Syria's Assad meets French envoys

President Bashar al-Assad received on Sunday a letter from French President Nicolas Sarkozy conveyed by General Secretary of the French Presidency Claude Gueant and Diplomatic Consultant Jean-David Levitte during their meeting with President al-Assad.

Syria's Assad meets French envoys

President Bashar al-Assad received on Sunday a letter from French President Nicolas Sarkozy conveyed by General Secretary of the French Presidency Claude Gueant and Diplomatic Consultant Jean-David Levitte during their meeting with President al-Assad.

Talks during the meeting discussed bilateral relations and latest development in the Middle East, particularly in Lebanon, the peace process and the Syrian-Israeli track, and the initiative for the Mediterranean Union.

The talks came ahead of a planned visit next month by Assad to Paris.

Envoys Jean-David Levitte, an advisor to French President Nicolas Sarkozy, and Claude Gueant, secretary general of Sarkozy's office, met Assad and then went into talks with Foreign Minister Walid Muallem.

Relations were damaged by charges of alleged Syrian involvement in the February 2005 assassination of former Lebanese premier Rafiq Hariri, a friend of then French president Jacques Chirac. Damascus has denied the claims.

Two months after the Hariri murder, Syria withdrew its troops from Lebanon in the face of intense international and Lebanese domestic pressure, ending a military presence of nearly three decades.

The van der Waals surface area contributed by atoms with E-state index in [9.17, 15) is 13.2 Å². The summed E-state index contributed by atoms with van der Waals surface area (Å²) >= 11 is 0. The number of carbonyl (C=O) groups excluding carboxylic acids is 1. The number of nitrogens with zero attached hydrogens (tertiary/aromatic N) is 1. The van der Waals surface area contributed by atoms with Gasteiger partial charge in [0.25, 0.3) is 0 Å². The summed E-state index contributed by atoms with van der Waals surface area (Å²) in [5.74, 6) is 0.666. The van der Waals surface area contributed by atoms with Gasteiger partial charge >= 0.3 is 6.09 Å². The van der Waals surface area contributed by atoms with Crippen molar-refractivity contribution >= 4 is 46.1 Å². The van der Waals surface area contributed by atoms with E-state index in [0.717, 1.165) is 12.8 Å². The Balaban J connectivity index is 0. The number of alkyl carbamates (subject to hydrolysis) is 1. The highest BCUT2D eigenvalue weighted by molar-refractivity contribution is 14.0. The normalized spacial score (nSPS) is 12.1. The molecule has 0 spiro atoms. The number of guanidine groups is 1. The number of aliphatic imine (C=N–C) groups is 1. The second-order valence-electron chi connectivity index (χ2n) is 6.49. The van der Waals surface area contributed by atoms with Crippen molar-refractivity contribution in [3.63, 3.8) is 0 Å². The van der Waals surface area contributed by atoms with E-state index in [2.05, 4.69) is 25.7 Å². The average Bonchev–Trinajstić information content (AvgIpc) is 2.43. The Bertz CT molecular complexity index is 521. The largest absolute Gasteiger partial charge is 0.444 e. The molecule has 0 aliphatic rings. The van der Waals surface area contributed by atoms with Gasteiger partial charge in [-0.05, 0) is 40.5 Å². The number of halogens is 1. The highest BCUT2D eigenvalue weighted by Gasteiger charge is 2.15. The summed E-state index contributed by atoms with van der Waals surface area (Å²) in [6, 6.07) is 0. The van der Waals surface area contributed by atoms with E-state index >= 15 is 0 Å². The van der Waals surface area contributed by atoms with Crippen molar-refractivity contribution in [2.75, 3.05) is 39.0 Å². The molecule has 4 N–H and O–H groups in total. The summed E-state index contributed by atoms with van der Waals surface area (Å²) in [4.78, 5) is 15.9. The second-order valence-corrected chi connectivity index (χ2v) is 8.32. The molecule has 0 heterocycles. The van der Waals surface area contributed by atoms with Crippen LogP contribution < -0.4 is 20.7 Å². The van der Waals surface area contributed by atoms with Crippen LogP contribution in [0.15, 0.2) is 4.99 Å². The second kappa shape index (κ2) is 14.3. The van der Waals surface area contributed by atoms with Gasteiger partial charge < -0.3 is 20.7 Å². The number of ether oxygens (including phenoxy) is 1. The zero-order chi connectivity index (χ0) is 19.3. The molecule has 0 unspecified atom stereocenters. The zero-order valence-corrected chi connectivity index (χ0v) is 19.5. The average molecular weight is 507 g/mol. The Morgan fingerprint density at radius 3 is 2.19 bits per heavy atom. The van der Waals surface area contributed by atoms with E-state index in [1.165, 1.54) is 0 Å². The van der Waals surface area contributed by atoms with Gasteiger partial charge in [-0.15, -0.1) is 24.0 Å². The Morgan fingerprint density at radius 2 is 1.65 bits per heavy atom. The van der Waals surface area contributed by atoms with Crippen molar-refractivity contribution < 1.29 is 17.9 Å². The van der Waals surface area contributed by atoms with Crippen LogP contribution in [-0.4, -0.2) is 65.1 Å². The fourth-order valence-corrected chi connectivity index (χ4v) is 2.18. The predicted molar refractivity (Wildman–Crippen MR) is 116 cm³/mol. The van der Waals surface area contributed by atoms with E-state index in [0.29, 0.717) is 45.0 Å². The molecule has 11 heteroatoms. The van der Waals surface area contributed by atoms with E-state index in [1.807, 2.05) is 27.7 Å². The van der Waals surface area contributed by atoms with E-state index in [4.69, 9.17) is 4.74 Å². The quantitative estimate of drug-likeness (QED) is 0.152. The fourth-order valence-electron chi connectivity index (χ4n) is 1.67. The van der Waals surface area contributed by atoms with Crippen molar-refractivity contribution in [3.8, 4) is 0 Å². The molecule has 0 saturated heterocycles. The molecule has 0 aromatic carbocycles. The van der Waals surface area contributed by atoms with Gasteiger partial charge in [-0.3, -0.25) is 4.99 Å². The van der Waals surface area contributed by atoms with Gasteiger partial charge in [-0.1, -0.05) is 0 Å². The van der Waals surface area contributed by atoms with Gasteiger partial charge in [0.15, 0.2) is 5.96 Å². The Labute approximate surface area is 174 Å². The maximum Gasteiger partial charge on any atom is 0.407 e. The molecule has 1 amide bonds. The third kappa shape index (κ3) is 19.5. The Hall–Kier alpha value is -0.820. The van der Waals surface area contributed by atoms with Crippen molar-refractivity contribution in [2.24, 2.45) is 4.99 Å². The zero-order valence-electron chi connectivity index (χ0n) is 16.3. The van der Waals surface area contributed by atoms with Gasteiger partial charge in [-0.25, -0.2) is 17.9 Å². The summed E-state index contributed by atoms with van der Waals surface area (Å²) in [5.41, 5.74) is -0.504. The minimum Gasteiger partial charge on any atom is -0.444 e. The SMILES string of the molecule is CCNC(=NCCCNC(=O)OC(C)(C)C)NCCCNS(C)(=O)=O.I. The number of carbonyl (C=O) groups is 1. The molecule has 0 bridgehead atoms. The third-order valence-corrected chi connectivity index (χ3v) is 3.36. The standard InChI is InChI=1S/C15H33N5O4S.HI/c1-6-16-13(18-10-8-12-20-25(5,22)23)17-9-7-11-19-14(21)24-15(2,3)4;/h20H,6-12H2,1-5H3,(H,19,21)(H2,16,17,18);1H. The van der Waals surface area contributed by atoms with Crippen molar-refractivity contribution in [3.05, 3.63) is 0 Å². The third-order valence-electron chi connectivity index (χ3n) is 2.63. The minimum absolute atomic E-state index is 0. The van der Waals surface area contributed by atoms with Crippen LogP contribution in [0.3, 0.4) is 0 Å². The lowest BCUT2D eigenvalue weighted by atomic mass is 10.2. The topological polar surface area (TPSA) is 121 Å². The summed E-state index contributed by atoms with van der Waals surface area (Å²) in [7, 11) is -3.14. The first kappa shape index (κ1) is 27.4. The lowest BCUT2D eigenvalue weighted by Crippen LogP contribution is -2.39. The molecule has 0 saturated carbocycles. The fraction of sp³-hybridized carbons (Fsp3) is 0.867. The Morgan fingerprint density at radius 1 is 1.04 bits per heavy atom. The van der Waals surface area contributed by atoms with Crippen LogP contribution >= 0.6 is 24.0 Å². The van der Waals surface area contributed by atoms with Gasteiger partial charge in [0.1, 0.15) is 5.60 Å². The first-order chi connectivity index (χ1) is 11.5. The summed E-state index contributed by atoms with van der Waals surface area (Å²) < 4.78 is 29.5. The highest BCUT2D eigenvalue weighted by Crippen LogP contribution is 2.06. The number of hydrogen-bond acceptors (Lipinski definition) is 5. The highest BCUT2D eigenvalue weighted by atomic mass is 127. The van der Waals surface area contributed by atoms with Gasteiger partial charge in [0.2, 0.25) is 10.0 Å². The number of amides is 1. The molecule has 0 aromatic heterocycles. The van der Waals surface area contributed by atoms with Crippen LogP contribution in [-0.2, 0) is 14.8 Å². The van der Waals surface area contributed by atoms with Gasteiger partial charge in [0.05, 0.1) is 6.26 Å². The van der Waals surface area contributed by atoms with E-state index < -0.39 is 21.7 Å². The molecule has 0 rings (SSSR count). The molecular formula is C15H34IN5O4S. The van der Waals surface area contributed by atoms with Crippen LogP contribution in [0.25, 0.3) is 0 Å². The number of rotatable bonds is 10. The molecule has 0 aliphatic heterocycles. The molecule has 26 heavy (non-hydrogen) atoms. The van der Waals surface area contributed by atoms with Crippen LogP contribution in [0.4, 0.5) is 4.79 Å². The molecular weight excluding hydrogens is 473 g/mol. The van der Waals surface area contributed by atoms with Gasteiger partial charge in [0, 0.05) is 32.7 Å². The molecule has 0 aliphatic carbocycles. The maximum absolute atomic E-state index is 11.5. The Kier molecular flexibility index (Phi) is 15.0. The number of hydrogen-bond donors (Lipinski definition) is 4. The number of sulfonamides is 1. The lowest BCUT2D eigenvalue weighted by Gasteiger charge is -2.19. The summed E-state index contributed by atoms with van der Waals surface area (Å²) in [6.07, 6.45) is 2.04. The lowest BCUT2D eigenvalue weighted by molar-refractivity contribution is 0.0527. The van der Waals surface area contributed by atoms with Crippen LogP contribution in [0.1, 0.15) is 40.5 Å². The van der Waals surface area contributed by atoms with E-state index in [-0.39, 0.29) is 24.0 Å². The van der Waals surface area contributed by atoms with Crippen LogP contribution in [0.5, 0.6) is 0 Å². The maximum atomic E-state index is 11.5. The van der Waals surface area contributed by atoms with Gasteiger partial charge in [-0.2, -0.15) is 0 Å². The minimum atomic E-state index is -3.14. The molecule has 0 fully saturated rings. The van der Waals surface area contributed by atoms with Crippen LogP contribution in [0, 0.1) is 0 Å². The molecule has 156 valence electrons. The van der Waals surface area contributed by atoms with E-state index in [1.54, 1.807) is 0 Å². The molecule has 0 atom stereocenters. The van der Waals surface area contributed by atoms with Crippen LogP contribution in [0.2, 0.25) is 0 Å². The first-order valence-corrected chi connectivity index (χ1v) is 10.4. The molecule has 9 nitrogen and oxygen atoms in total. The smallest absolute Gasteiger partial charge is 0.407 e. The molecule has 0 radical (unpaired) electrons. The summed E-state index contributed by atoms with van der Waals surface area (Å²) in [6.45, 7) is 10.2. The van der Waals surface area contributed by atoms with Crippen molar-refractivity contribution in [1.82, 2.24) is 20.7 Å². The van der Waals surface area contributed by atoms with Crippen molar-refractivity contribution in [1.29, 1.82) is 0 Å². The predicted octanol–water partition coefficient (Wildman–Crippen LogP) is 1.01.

After the election last month of a new president in Lebanon under a power-sharing deal between rival politicians, Sarkozy made good on a pledge to restore high-level contacts with Syria.

Sarkozy has invited Assad to attend a July 14 national day military parade in Paris after a summit in the French capital to launch a new Mediterranean Union.

US Secretary of State Condoleezza Rice on Saturday said she voiced confidence that France would send the "right message" to Assad when he visits Paris, after her initial reservations shared by the anti-Syrian camp in Lebanon.

'I don't have any doubt that any contact with Bashar Al Assad will be from our point of view contacts that communicate the right messages on what are shared French and American goals... in the Middle East,' she told reporters.

US President George W. Bush and Sarkozy have jointly pressured Syria to break ties with closest regional ally Iran, end its support for Palestinian insurgentcy groups, and set up formal diplomatic ties with Lebanon for the first time.

The editor of Al Baath, the ruling party's newspaper, said Syria was seeking improved ties with Lebanon.

'Syrian officials have stated repeatedly that Syria has no problem with opening an embassy in Lebanon after the formation of a Lebanese government of national unity,' Elias Mourad said.

In other diplomatic moves, Syria is due to hold a new round of indirect peace talks with Israel later this month, three weeks after they announced the start of Turkish-mediated negotiations following an eight-year freeze.

Assad said earlier this month that however direct peace talks with Israel were unlikely before 2009, adding they also depended on the fate of Prime Minister Ehud Olmert, who has been dogged by calls for his resignation over a graft scandal.

Syria is also due to receive later this month UN inspectors who are probing claims it was building a nuclear facility with North Korean help, allegations denied by Damascus.

The site of Al Kibar in northeast Syria on the Euphrates river was bombed and destroyed by Israeli warplanes in September.

Agencies

Last Mod: 15 Haziran 2008, 16:29
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